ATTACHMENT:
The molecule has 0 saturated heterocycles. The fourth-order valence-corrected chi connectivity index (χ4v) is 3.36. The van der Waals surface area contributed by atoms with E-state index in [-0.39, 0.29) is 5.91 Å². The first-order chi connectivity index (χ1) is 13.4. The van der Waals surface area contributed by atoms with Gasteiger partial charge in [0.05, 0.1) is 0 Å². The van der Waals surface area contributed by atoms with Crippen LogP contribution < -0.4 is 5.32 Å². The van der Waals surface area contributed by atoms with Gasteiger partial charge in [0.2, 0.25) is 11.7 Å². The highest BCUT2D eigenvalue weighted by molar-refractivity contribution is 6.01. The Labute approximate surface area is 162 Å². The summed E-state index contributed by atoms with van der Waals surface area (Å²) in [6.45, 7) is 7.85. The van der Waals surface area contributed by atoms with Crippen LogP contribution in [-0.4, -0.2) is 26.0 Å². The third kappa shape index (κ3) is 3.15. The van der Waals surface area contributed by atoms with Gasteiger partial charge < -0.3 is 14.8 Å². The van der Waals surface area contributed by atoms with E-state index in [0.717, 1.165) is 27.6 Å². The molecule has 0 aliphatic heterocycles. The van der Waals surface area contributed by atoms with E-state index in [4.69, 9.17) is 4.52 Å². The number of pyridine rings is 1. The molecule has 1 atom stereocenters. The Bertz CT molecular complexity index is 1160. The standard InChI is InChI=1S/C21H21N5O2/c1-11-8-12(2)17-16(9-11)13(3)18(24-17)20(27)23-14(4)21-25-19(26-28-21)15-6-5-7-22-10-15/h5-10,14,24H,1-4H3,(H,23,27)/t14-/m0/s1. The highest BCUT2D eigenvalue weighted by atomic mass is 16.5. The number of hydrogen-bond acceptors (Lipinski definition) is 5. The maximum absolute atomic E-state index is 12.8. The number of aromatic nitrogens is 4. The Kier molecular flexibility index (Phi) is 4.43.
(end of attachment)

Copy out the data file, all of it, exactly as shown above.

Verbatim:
The molecule has 0 saturated heterocycles. The fourth-order valence-corrected chi connectivity index (χ4v) is 3.36. The van der Waals surface area contributed by atoms with E-state index in [-0.39, 0.29) is 5.91 Å². The first-order chi connectivity index (χ1) is 13.4. The van der Waals surface area contributed by atoms with Gasteiger partial charge in [0.05, 0.1) is 0 Å². The van der Waals surface area contributed by atoms with Crippen LogP contribution < -0.4 is 5.32 Å². The van der Waals surface area contributed by atoms with Gasteiger partial charge in [0.2, 0.25) is 11.7 Å². The highest BCUT2D eigenvalue weighted by molar-refractivity contribution is 6.01. The Labute approximate surface area is 162 Å². The summed E-state index contributed by atoms with van der Waals surface area (Å²) in [6.45, 7) is 7.85. The van der Waals surface area contributed by atoms with Crippen LogP contribution in [-0.4, -0.2) is 26.0 Å². The third kappa shape index (κ3) is 3.15. The van der Waals surface area contributed by atoms with Gasteiger partial charge < -0.3 is 14.8 Å². The van der Waals surface area contributed by atoms with E-state index in [0.717, 1.165) is 27.6 Å². The molecule has 0 aliphatic heterocycles. The van der Waals surface area contributed by atoms with E-state index in [4.69, 9.17) is 4.52 Å². The number of pyridine rings is 1. The molecule has 1 atom stereocenters. The Bertz CT molecular complexity index is 1160. The standard InChI is InChI=1S/C21H21N5O2/c1-11-8-12(2)17-16(9-11)13(3)18(24-17)20(27)23-14(4)21-25-19(26-28-21)15-6-5-7-22-10-15/h5-10,14,24H,1-4H3,(H,23,27)/t14-/m0/s1. The highest BCUT2D eigenvalue weighted by atomic mass is 16.5. The number of hydrogen-bond acceptors (Lipinski definition) is 5. The maximum absolute atomic E-state index is 12.8. The number of aromatic nitrogens is 4. The Kier molecular flexibility index (Phi) is 4.43.